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2.5 out of 5 stars8
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VINE VOICEon 19 April 2012
John C. Wright's new novel is a space opera set in the 2240s, featuring a dystopian future Earth and an antimatter star 50 light years away. The automated starship which visited found a strange, partially-decipherable monolith and potential free-energy for the entire planet for hundreds of years if the AM could be mined.

The hero of the tale is Menelaus Illation Montrose, a gun-slinging attorney in the backwater which is future Texas, after the global biowar. Montrose is a math genius who takes an experimental IQ-enhancing nanoware potion as he joins the first manned expedition, an act which scrambles his mind for the duration of the mission. Most of the tale is set after the starship returns with its antimatter cargo: devastating consequences follow.

This is a strange book to read, bringing to mind all those criticisms that SF is all head and no heart. Wright is widely read and intelligent and deploys legions of physics buzz words (Lie Groups, Grassman algebra, Hilbert spaces) to convey super-intelligence. The plot is complex and time-shifts around.

The problem, as usual, is with characterisation. The personalities of the main characters and their motivations don't really invite empathy or identification - sometimes even comprehension. All the characters are constructs, well-made and complex to be sure, but not real enough to engage and involve. In the end this is a clever intellectual exercise but still cold and people-by-numbers.
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on 30 October 2012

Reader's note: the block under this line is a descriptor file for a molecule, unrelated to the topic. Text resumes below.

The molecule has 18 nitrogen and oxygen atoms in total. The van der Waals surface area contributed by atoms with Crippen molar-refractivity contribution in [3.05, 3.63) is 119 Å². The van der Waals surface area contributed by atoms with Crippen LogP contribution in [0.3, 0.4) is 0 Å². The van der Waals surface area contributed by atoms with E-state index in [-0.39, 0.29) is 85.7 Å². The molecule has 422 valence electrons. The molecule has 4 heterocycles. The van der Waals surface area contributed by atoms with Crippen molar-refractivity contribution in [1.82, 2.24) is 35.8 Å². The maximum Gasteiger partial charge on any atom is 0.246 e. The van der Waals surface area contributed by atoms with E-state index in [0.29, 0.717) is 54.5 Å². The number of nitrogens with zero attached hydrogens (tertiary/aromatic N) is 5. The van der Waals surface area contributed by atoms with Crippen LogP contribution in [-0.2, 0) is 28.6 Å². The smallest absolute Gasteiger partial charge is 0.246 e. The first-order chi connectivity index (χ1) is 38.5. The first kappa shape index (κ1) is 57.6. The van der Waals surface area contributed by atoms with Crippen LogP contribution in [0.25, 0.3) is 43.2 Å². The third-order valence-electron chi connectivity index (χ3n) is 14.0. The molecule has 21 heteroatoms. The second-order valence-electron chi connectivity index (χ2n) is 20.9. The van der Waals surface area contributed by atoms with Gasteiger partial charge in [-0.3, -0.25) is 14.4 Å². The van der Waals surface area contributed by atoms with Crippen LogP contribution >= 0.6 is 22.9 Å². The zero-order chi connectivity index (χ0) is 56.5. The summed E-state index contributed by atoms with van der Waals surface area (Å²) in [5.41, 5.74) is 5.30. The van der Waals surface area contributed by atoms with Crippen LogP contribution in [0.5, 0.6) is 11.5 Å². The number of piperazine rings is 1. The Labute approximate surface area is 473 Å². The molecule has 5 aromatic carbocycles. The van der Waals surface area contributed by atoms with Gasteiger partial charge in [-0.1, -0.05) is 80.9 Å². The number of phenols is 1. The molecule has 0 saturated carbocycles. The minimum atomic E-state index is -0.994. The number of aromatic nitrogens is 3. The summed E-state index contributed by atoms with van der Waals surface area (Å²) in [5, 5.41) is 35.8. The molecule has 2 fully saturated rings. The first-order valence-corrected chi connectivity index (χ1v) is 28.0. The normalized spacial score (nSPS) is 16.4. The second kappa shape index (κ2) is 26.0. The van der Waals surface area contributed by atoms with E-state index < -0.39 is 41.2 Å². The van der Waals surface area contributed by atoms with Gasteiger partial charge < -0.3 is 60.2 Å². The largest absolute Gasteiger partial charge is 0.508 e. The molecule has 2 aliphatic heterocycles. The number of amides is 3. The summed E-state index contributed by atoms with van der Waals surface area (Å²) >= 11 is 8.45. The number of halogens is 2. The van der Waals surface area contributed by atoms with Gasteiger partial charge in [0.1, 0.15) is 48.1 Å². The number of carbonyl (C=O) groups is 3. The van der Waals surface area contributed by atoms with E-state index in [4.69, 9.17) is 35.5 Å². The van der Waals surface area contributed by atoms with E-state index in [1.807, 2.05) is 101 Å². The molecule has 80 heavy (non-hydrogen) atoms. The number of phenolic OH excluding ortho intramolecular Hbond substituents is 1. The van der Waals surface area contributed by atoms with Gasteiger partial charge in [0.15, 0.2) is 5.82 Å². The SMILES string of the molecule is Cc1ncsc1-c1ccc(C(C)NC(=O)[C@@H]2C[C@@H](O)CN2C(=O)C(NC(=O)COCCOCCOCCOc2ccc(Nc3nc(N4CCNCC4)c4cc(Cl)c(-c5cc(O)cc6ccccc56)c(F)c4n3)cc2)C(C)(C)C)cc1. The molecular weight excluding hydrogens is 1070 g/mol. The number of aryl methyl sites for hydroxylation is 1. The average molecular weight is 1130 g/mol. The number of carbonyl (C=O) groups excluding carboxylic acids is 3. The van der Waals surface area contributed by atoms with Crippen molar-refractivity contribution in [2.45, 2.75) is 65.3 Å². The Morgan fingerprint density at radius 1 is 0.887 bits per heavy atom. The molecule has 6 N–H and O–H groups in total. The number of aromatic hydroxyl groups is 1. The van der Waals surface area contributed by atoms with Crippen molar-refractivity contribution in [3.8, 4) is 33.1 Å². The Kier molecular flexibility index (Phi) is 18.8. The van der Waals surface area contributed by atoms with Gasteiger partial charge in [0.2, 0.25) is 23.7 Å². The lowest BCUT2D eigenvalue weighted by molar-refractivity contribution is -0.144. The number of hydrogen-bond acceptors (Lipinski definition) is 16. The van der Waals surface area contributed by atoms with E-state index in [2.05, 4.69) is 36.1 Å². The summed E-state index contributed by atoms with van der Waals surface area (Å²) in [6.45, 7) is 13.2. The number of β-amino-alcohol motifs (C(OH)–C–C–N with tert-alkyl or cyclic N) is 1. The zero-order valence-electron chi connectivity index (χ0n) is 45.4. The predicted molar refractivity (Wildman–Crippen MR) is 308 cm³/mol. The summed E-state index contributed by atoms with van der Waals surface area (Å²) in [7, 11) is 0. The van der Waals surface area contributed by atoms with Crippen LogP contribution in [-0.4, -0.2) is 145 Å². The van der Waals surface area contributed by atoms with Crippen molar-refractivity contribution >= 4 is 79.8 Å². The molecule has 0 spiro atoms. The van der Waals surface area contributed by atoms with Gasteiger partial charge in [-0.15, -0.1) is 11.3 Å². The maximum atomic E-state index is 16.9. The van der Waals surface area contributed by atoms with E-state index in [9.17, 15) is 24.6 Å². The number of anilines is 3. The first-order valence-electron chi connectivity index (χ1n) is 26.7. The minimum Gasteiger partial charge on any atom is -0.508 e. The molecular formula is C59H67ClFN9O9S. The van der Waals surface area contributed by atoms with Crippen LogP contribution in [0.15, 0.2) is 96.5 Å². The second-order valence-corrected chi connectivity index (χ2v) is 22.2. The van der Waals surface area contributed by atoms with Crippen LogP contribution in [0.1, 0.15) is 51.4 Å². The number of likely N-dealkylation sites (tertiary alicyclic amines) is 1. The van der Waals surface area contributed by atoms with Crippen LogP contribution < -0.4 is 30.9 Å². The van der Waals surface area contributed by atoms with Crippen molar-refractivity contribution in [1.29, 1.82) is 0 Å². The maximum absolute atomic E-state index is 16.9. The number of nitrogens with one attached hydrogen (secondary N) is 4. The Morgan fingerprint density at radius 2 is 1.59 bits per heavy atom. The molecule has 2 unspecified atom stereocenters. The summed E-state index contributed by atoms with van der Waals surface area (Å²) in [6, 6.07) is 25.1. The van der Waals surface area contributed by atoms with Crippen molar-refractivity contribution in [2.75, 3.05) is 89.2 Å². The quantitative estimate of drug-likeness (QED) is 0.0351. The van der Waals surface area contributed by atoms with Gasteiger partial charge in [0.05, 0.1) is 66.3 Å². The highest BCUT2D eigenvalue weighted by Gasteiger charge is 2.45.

As usual with JCW, the book is full of interesting ideas, mostly drawn from political theory (and especially game theory), applied to the problem of hierarchies of power and intelligence in a galaxy-wide civilization (which his protagonists are just discovering) constrained by light-speed, rather than relying on magical wormholes and the like. That last constraint is becoming popular in modern sf (see also Greg Egan, Alastair Reynolds)and does have the proper mind-boggling effect. The problem, as other reviewers have said, is that the protagonists either have no character at all or characters that arouse no sympathy, interest or belief. It becomes a chore to slog through the foul language and fouler actions of his hero, the post-apocalyptic Texan gunslinger turned mathematical genius, just to enjoy the political theory. And that theory, though engaging, is also very implausible!
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on 4 June 2013
I quite enjoyed this book, it has unusual plot themes which makes it interesting but some passages get a bit wearing and I wished he would get on with the plot. Some parts I thought he tried too hard to be plausibly technical and I speed read some of these parts. The 'enemy' were a bit vague too, not actually coming for another 8 thousand years and right at the end it was revealed that there are actually 3 levels of 'enemy' each one vaguer than the rest. I will probably get the sequel but only out of curiosity.
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on 15 December 2013
This is an old-fashioned SF novel of ideas, where the ideas and the world-building are the focus of the story, not the plot or even the characters. I think the central idea is in the title - "A man might not have the patience to count to a trillion, but the number is real whether he counts it or not". Similarly, the far future is real whether you consider it or not - and a civilization which travels between stars slower than light will be planning journeys that could take tens of thousands of years - what changes might the Earth see in even a fraction of that time, or prompted by the results of those journeys? How could a civilization arrange for bargains made over that period of time to be kept? There's a lot of mathematical name-dropping, which I find slightly suspect because of an argument for the existence of fundamentally alien logics with which I disagree, but the author does succeed in asking questions and making you think about ideas.